ABSTRACT Knowing the spectrum of somatic epigenomic changes in cells that give rise to lung cancer may be very important for understanding lung cancer risk. Once translated to non-invasive biomarkers, these newly recognized changes could be crucial for detecting and ameliorating that risk. Recently, next-generation sequencing of epigenome-wide changes and spectra in overt lung cancers, has been reported by our own and other groups. However, the characterization of epigenomic changes in normal, non-clonal epithelial tissue that is at risk or underway for carcinogenesis has not been accomplished. The progenitor basal cells of the bronchial epithelium are by definition long-term residents, and thus may accumulate the epigenetic changes thought to in part underlay the dysregulated state of smoke-induced lung carcinogenesis. Thus, these changes likely distinguish the progenitor elements of the epithelium that are transforming, from that epithelium which is not. We hypothesize that: Those individuals who have a proven propensity for squamous cell lung cancer by virtue of having developed one, have transformed DNA methylome and transcriptome signatures of this propensity in the basal progenitor cells of their cytologically normal bronchial epithelium. Here, based on our prior lung cancer microarray methylome studies, we propose to use a promoter and enhancer-targeted next gen sequencing method for examining visibly normal brushed bronchial specimens yielding basal progenitor cells. These will be provided by former tobacco smoke-exposed individuals with lung cancer versus those without lung cancer of identical age, smoke exposure, COPD status, and underlying lung disease, followed over time to minimize case-control misclassification. In Aim 1, we will generate early primary isolates of stem/progenitor/basal epithelial cells. We will characterize these cells for basal/progenitor and squamous cell cancer marker expression. In Aim 2, we will apply genome-wide next-gen sequencing methods for capture-based bisulfite DNA methylation sequencing assays, as well as next gen microRNA and mRNA transcriptome assays. These landscapes of DNA methylation and transcriptome features will be compared between the basal progenitor cells derived from lung cancer cases versus non- cancer controls. Integration across platforms, technical validation of top hits and functional analysis of a subset of the top hits will be performed. This project will therefore initiate the development of several epigenomic metrics for bronchial epithelial progenitor cells, particularly those likely to undergo carcinogenetic change, as determined by donor phenotype. The comprehensive systems level characterization, rigorous cell phenotypic characterization, and innovative functional evaluation of epigenetic hits, are major notable strengths. The resulting data will be used to develop non-invasive markers of risk in the future, such as sputum or nasal methylation markers, or exhaled microRNA markers, which can be used for targeting early detection and chemoprevention purposes to those individuals most likely to benefit.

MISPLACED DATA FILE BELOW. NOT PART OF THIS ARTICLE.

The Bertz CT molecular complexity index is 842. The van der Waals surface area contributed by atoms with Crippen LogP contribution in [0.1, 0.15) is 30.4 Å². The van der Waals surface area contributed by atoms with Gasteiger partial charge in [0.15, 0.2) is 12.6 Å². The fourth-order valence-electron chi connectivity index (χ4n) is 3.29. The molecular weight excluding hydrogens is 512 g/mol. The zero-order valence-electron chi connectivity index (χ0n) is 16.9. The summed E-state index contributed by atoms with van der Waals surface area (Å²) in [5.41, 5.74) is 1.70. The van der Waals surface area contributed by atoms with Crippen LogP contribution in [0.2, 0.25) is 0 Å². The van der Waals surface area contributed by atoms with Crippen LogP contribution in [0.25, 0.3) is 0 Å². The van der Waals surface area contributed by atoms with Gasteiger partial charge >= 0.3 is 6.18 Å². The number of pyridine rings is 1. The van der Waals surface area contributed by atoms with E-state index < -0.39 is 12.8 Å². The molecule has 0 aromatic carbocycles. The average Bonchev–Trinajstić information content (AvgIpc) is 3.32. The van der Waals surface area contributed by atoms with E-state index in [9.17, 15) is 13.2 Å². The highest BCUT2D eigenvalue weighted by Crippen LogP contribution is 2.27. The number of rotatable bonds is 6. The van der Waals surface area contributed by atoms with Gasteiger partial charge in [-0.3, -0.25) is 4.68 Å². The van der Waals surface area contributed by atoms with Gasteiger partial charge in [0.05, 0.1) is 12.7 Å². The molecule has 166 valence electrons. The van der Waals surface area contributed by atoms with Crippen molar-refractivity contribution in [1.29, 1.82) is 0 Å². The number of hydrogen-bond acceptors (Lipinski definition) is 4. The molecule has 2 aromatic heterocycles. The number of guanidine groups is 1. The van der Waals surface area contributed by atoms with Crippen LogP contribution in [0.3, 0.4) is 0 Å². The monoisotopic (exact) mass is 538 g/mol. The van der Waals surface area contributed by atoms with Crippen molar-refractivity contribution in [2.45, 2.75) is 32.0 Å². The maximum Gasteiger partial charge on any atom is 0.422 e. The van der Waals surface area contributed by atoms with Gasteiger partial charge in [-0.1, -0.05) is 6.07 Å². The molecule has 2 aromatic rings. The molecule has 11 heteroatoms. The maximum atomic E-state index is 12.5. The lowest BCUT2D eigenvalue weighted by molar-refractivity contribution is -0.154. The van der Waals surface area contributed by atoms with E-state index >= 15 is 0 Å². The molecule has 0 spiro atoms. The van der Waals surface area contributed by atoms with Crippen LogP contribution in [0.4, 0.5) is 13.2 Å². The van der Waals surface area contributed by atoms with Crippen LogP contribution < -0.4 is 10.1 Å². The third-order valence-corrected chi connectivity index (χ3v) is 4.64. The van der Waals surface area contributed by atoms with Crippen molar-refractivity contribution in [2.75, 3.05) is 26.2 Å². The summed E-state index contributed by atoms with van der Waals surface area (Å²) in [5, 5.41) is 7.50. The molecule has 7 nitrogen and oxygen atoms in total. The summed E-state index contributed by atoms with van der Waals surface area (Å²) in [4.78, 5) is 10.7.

|Effective start/end date||9/15/17 → 7/31/20|
- National Cancer Institute: $216,172.00
- National Cancer Institute: $95,725.00
- National Cancer Institute: $84,405.00
- Cancer Research
- Pulmonary and Respiratory Medicine